Lesson 6: Focusing on each moment and the process as a whole helps us accomplish our goals
Suppose you’re involved in a long-term project, and no matter how persistently you work, obstacles seem to keep appearing. How should you proceed? You should focus on the moment and the overall process instead of the goal.
Why is that?
Thus, we can better handle the tasks at hand, increasing our chances of long-term success.
Here are two highly successful companies that were both created during extremely challenging economic times.
Walt Disney Company was founded eleven months before the market crash of 1929. The IT company, Hewlett-Packard, was founded in 1935 during the Great Depression. Both companies succeeded by not letting economic problems overshadow their day-to-day activities.
They kept focused on the present moment, rather than focusing on the overwhelming goal of becoming successful during the recession. The companies grew step by step and eventually became the world-famous ones we know today.
This can be viewed another way, as each moment is part of the overall process that leads toward the goal. It is this paradigm that helps professional sport coaches turn what might seem like an impossible task into the regular, single steps necessary to achieve success.
The head coach of the University of Alabama American football team, Nick Saban, teaches his players the importance of following the process. Rather than thinking about winning the championship, Saban advises his players to perform well in each game and play their best in each game. In this way, his players are able to focus on the goal without being distracted by all the “obstacles” such as defeats or injuries.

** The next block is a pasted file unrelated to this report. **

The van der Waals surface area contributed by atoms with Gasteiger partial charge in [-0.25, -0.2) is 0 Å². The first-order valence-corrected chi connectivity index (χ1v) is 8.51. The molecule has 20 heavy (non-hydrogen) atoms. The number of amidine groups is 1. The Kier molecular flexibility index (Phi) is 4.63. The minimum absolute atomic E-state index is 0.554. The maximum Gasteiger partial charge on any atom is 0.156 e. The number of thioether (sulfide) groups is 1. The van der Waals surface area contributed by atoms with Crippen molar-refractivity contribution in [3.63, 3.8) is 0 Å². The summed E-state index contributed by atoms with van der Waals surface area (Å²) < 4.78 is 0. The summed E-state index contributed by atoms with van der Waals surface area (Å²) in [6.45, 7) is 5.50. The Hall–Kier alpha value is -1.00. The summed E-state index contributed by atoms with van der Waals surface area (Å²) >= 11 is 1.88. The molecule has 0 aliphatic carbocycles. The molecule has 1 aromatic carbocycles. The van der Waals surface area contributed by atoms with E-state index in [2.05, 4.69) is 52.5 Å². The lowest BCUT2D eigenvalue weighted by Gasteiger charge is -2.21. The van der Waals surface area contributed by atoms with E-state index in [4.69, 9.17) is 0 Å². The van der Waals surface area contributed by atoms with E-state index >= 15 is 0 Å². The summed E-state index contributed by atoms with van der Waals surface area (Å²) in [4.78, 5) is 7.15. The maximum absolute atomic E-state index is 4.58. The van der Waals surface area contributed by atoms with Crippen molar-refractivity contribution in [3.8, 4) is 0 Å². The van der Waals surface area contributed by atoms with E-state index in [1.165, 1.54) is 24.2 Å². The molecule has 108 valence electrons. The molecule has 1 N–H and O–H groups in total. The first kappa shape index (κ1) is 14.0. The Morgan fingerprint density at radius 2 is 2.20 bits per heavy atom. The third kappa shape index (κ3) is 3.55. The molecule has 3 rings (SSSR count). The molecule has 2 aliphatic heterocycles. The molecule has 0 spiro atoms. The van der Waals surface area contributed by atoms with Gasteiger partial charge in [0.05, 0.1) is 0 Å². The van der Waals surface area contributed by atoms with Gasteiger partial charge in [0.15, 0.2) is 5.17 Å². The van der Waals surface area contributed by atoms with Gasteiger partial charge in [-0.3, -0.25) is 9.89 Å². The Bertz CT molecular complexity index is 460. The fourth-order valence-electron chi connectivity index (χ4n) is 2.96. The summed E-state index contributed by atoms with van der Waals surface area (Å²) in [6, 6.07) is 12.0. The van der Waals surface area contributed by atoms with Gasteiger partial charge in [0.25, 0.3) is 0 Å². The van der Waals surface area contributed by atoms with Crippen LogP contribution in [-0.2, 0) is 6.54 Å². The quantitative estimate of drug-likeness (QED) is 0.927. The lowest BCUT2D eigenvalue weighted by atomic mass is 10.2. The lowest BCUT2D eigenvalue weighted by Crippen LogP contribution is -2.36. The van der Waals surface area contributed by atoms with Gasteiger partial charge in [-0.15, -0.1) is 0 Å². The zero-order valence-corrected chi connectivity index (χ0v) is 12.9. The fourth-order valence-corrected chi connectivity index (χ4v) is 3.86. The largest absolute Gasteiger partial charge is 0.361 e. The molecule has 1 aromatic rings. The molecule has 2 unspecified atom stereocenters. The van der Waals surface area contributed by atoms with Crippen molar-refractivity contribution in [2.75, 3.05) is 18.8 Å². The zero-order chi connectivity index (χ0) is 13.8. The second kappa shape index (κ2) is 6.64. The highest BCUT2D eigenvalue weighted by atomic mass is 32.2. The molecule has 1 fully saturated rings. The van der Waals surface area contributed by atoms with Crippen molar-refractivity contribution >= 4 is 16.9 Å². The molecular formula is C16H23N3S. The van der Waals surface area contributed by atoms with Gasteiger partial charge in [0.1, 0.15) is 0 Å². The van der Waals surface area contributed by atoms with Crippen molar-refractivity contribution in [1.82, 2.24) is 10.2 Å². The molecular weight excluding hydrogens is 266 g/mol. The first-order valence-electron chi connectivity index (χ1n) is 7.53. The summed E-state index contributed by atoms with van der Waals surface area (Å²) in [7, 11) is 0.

To take the right action, one must focus on the whole process and live within each moment of that process.
Lesson 7: We can turn obstacles in our favor by identifying their weaknesses
You will sometimes be faced with an obstacle so big that you will think you cannot overcome it. However, the biggest obstacles often hide the biggest weaknesses.
The Salt March, for example, demonstrates how great power can be used against itself. Gandhi’s civil disobedience – the non-violent movement known as satyagraha – is a prime example.
To demonstrate how unjust Britain’s military rule was, Gandhi used non-violence and symbolic acts. His Salt March led hundreds of thousands of Indians to collect salt from the ocean in direct violation of British laws prohibiting unregulated salt collection. In addition, as it was a non-violent endeavor, it did not engage in any combat.
By challenging the empire non-violently he showed how weak it really was, despite its monopoly of violence.
Utilizing an obstacle’s strengths against it is another way to exploit its weaknesses.
When Alexander the Great tamed Bucephalus, his wild horse, he did this. Bucephalus refused to allow anyone to ride him until Alexander softened him, and he would fight anyone who attempted to do so furiously. Bucephalus ran in a straight line until it became exhausted and gave up fighting. Alexander steered and controlled the stallion after mounting him.
By exploiting the horse’s obvious weakness (its constant anger consumed the horse’s energy), Alexander was able to tame Bucephalus, using his strength in riding (his endurance).
It is possible to overcome even the strongest obstacle if you use its strengths against it.
We will learn how to keep persisting despite constant obstacles in the following chapters.
Lesson 8: We can change what we can and accept what we cannot change through our will
Perception – the ability to observe something objectively – and action (the ability to transform our obstacles into advantages) are not sufficient on their own. There is one last ingredient: our will. Until we believe in ourselves and apply this internal power to every action we take, we cannot overcome obstacles.